{Q1: T && 0 <= i && i <= length && sum == array[0] + ... + array[i-1] && i != length} sum = sum + array[i]; {Q2: T && 0 <= i && i <= length && sum == array[0] + ... + array[i-1] + array[i] && i != length} i = i + 1; {I}

We know that *array[i]* is valid, because of the constraints on *i* included in the condition. What about

{Q2} i = i + 1 {I}

?

{Q2: T && 0 <= i && i <= length && sum == array[0] + ... + array[i-1] + array[i] && i != length} i = i + 1; {Q3: T && 0 <= i-1 && i-1 <= length && sum == array[0] + ... + array[i-1] && i-1 != length}

We changed *i* to *i-1* because it's the original value of *i* (before the statement was executed).

Q3 => I

because

T && 0 <= i-1 && i-1 <= length && sum == array[0] + ... + array[i-1] && i-1 != length => T && 0 <= i && i <= length && sum == array[0] + ... + array[i-1]

For example *0 <= i-1* implies *1 <= i* which implies *0 <= i*. *i-1 <= length* and *i-1 != length* together imply that *i-1 < length* which in turn implies that *i <= length*.

When the loop terminates, its condition is false. Additionally, the invariant is true. This is because it's true every time before the condition is evaluated. If we can prove that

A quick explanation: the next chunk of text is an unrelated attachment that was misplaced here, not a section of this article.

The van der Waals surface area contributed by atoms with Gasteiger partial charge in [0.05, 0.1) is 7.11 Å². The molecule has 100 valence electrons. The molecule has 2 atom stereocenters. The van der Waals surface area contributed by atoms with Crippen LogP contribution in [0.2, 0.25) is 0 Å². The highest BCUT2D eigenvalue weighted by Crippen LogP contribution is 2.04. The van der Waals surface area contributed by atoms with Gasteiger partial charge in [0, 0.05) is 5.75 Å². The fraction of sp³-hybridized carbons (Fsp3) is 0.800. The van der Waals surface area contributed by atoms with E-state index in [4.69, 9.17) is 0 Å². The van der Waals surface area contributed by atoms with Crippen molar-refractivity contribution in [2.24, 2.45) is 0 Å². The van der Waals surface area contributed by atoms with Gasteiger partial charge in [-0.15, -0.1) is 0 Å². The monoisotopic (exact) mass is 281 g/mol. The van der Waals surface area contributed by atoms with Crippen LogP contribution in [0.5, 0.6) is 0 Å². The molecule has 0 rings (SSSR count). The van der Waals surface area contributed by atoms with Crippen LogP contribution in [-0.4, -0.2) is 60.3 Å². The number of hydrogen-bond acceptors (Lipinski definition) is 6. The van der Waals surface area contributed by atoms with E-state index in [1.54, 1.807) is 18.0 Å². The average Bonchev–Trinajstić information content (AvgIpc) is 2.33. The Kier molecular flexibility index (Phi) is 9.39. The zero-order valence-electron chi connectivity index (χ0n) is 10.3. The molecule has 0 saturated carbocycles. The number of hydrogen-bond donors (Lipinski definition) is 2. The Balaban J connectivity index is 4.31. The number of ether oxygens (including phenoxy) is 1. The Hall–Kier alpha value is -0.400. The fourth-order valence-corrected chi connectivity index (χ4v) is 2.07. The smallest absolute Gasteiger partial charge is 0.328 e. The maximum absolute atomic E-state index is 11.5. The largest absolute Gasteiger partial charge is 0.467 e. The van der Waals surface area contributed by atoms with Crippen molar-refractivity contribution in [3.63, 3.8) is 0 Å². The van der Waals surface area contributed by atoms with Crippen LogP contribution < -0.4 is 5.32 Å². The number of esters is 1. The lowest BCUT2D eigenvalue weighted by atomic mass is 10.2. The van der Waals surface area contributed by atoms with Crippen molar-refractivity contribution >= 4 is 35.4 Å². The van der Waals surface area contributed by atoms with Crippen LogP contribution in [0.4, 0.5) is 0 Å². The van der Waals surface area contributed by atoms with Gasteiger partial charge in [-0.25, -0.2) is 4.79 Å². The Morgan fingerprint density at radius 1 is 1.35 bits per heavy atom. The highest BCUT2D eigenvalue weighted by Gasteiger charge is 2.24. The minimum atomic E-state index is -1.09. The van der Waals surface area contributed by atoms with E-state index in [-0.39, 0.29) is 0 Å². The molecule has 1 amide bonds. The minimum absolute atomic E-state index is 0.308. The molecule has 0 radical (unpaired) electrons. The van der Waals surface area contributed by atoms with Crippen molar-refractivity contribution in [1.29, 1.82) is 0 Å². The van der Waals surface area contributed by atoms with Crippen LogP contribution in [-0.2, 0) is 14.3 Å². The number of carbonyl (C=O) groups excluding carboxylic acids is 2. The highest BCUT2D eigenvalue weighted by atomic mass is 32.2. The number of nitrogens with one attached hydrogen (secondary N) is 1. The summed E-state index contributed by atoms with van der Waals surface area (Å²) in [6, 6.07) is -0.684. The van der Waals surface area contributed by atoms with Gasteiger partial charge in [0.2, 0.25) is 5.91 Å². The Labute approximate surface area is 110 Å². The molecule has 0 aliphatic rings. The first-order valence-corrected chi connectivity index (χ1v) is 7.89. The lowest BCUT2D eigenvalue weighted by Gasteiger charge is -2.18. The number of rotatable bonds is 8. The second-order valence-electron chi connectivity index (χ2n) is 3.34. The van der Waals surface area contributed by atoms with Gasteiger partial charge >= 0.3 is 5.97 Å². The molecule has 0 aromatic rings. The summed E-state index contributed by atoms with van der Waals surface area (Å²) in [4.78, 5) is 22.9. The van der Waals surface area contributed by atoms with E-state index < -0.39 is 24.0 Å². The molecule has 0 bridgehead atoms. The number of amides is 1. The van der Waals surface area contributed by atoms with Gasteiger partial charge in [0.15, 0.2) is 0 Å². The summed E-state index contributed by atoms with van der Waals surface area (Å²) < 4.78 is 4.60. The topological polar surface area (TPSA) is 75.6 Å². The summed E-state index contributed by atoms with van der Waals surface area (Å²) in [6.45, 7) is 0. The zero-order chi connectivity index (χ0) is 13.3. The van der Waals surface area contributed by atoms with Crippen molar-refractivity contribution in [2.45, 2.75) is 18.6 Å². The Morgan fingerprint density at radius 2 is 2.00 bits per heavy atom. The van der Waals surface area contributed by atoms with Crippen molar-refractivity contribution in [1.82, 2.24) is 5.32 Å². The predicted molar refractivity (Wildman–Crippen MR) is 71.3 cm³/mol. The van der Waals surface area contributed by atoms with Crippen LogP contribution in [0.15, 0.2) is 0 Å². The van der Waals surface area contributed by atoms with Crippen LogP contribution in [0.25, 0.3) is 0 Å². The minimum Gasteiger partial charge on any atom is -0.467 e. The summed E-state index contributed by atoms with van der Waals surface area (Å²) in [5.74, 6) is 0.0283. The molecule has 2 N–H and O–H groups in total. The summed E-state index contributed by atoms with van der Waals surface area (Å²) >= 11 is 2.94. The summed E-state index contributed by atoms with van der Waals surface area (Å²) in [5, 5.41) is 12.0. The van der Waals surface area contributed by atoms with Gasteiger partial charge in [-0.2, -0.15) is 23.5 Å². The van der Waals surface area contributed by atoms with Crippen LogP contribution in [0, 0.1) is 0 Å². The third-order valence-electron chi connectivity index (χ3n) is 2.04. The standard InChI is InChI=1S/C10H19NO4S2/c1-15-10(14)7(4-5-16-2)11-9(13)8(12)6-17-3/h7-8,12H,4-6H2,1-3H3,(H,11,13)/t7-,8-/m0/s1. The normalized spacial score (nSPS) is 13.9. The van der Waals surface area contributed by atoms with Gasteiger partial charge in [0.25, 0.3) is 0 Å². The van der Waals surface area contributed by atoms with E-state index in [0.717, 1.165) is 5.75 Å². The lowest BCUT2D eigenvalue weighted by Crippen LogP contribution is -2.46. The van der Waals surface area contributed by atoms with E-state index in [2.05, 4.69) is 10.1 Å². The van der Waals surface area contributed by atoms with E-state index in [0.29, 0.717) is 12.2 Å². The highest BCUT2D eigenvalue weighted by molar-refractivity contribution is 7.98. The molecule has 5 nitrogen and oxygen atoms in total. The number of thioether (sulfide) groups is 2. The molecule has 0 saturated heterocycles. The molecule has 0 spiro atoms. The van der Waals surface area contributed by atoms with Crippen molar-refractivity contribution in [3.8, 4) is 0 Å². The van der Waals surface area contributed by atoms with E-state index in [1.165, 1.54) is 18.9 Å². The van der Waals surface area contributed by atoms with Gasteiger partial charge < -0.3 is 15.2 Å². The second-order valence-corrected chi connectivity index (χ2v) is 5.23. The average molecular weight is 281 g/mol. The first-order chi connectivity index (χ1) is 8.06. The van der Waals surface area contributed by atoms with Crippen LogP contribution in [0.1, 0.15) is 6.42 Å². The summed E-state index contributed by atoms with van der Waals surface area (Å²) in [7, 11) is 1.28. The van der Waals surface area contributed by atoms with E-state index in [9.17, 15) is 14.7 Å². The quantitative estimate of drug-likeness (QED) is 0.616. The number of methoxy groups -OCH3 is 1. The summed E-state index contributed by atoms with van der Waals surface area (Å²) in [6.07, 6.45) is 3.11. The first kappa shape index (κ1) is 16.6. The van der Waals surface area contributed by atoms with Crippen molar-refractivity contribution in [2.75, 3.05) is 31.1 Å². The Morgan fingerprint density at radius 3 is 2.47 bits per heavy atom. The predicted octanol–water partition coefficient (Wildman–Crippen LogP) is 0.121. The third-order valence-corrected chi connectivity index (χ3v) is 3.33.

I && !(i != length) => R

we prove that *R* is true when the loop terminates. It's trivial:

T && 0 <= i && i <= length && sum == array[0] + ... + array[i-1] && i == length => sum = array[0] + array[1] + ... + array[length-1]

We have proven that the program gives correct results if it terminates. However, note that we haven't proven that it actually terminates. This is called partial correctness. Full correctness means to also prove that the program terminates. We will come back to it later.

Make sure you understand the above. I only gave a couple of examples, because this is not a book on formal correctness proving. If you feel you need to dive deeper into it, look up some book on Hoare's method. The rest of the book will not make much sense if you don't understand it.

So how does this help you work faster? You don't have the time to work out the formal proof of your code all the time, but knowing how to do it will help you even when you aren't using it. A good understanding of preconditions, postconditions, and invariants will help you write much better code. Now we will cover plenty of examples that show how.